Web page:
This and the rest of the paragraph is spot on. As a guy who was a noob (and still is) in many technologies, it’s really not helpful to have many ways of doing things and relying on people to discover for themselves. Some direction and “blessed” ways that must be very front-and-center-and-impossible-to-miss is a very much needed change! It’s one thing to play with a language, but a completely different story when you are working with it. Newbies need direction.

I’ve entertained the idea of making a website with brutally short snippets for common scenarios (sort of like StackOverflow but much more minimal and to the point, and without comments too) but life, work and health takes precedence and such a project might never come to fruition.

Yep. Good practice advices baked right into the language’s tooling I found to be an amazing way to train newcomers and experienced veterans alike.

I work with Rust more and more lately (it’s my new job) and I have to say that beyond OTP, brief syntax and fantastic libraries like Phoenix and Ecto, I don’t feel much pull back to Elixir. OTP is definitely unbeatable for the moment and that’s reason enough but I wonder how long will that last.

Apologies to everyone for dumping 3 posts in a row.


I agree with this.
elixir-ls is awesome when it works (most of the time), but when it doesnt the experience is not very good.

Usualy deleting the build directories fix the issue, but still I feel we should give more love and support to the language server maintaners (thanks @JakeBecker, @axelson and the other contributors).

On a side note, its interesting to see that the Go team has officially stepped up as the new maintainer of the Go extension.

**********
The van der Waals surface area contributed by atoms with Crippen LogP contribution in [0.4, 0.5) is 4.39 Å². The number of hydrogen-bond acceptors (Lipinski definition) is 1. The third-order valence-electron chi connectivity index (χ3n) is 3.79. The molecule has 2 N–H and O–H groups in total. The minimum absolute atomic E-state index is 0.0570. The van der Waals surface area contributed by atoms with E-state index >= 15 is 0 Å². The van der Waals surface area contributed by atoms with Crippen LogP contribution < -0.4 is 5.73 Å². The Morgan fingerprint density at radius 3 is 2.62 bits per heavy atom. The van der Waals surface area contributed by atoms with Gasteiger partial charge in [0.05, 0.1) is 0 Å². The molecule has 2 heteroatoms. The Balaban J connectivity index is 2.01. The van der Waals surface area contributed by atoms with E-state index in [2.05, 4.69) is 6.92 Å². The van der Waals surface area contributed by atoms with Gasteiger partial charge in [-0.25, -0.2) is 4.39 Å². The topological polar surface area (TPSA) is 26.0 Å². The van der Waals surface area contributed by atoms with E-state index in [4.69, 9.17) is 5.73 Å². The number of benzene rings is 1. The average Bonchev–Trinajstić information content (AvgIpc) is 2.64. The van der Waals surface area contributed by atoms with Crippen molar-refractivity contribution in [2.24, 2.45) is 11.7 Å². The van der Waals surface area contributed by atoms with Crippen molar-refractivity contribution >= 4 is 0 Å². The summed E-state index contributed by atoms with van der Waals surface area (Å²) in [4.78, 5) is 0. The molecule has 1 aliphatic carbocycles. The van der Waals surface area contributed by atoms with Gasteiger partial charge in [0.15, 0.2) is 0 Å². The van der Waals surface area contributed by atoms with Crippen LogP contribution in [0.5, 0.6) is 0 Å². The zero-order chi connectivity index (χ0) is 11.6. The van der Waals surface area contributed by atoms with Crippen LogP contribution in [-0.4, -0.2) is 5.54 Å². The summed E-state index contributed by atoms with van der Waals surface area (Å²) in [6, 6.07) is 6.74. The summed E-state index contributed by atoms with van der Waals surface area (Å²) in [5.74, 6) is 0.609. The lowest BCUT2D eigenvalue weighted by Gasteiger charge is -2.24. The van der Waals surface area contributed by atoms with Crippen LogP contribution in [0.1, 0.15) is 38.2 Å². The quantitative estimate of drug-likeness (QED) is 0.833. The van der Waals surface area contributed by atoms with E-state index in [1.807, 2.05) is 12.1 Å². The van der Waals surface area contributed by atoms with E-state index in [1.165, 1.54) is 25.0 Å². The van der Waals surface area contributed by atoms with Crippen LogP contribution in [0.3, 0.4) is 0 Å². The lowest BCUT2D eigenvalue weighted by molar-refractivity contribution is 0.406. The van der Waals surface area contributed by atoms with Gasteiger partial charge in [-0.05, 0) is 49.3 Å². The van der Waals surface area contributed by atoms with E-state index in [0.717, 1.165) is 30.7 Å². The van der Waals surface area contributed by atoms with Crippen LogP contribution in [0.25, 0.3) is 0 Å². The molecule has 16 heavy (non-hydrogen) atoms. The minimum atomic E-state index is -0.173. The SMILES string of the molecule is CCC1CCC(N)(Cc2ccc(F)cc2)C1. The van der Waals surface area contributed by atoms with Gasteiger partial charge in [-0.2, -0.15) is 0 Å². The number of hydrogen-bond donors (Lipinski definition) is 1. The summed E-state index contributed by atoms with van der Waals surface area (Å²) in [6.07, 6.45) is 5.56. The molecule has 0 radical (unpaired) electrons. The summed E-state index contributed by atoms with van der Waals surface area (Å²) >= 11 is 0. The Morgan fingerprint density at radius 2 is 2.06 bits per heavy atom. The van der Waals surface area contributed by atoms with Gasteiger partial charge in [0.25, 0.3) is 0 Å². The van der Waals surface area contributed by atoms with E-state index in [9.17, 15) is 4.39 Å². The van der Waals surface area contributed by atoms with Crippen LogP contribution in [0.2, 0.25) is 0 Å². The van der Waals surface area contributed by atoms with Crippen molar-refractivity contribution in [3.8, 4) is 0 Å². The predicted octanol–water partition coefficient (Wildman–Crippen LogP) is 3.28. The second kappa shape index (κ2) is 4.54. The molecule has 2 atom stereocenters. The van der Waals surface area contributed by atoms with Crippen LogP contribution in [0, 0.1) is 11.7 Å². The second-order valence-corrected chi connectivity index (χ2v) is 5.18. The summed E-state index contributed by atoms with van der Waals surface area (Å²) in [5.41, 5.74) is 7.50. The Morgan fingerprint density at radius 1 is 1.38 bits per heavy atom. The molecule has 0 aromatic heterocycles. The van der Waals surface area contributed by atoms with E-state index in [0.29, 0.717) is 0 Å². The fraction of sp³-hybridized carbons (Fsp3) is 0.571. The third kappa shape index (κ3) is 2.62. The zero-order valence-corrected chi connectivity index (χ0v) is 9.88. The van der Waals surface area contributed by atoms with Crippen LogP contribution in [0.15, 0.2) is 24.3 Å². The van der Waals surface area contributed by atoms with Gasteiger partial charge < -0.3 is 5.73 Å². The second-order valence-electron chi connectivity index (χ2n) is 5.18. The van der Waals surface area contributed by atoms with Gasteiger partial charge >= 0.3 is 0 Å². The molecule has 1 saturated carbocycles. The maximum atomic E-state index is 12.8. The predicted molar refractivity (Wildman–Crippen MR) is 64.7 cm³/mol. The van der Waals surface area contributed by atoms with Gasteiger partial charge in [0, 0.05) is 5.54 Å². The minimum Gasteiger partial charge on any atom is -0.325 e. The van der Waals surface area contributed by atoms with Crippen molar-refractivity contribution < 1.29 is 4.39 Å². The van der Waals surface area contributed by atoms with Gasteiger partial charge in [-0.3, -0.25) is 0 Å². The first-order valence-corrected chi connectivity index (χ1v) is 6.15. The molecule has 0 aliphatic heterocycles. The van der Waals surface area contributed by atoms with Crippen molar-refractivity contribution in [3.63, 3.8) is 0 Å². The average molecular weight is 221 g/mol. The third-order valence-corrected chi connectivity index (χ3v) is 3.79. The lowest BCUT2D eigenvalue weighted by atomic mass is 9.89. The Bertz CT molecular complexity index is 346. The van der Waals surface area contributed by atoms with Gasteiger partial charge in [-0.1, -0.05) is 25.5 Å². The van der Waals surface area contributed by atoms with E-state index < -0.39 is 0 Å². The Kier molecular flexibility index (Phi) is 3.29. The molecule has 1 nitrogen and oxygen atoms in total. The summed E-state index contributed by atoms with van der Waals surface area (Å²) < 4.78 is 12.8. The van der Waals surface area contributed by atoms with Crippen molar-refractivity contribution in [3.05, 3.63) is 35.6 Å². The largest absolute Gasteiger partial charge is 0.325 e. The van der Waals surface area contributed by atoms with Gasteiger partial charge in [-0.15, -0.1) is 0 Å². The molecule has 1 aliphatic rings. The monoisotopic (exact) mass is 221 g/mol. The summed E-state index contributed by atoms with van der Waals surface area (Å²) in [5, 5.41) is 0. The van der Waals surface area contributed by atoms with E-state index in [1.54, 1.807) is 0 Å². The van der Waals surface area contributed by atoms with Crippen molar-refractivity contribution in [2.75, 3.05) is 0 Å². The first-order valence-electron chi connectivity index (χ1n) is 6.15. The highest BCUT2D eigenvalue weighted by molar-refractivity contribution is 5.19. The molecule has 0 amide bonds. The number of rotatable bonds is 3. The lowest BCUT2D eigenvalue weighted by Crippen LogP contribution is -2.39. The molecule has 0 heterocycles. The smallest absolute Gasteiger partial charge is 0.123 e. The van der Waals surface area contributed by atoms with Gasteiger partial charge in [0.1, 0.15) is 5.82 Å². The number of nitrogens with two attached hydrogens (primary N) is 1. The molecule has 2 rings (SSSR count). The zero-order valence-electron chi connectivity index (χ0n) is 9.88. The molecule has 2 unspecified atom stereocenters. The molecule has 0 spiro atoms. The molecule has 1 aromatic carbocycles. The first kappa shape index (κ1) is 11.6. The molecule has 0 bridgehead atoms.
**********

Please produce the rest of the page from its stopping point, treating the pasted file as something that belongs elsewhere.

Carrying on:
Im not saying that the elixir core team should maintain the vscode (or any) extensions, just pointing out that editor support is very important for the language.


While I agree that the “blessed” ways should be promoted more, I like to have choices (I used to program in perl). For example I don’t like eex (or any template in general) and elixir/phoenix gives me the option to hand roll html in render/2

My problem is that even the “blessed” approach seems a little bit “unnatural” for me. The main problem there is that there are some options that cannot be set via config/config.exs but I think (but I am not sure) that these options can be set via config/runtime.exs. And to be able to configure these options via config/runtime.exs the VM needs to be started twice during startup of the application… Additionally while config/*.exs files looks like code, these cannot contain all BEAM types (for example functions, I am not sure how about PIDs or refs) nor it can use dependencies, at least not all of them. This makes the configuration here quite confusing, in my humble opinion.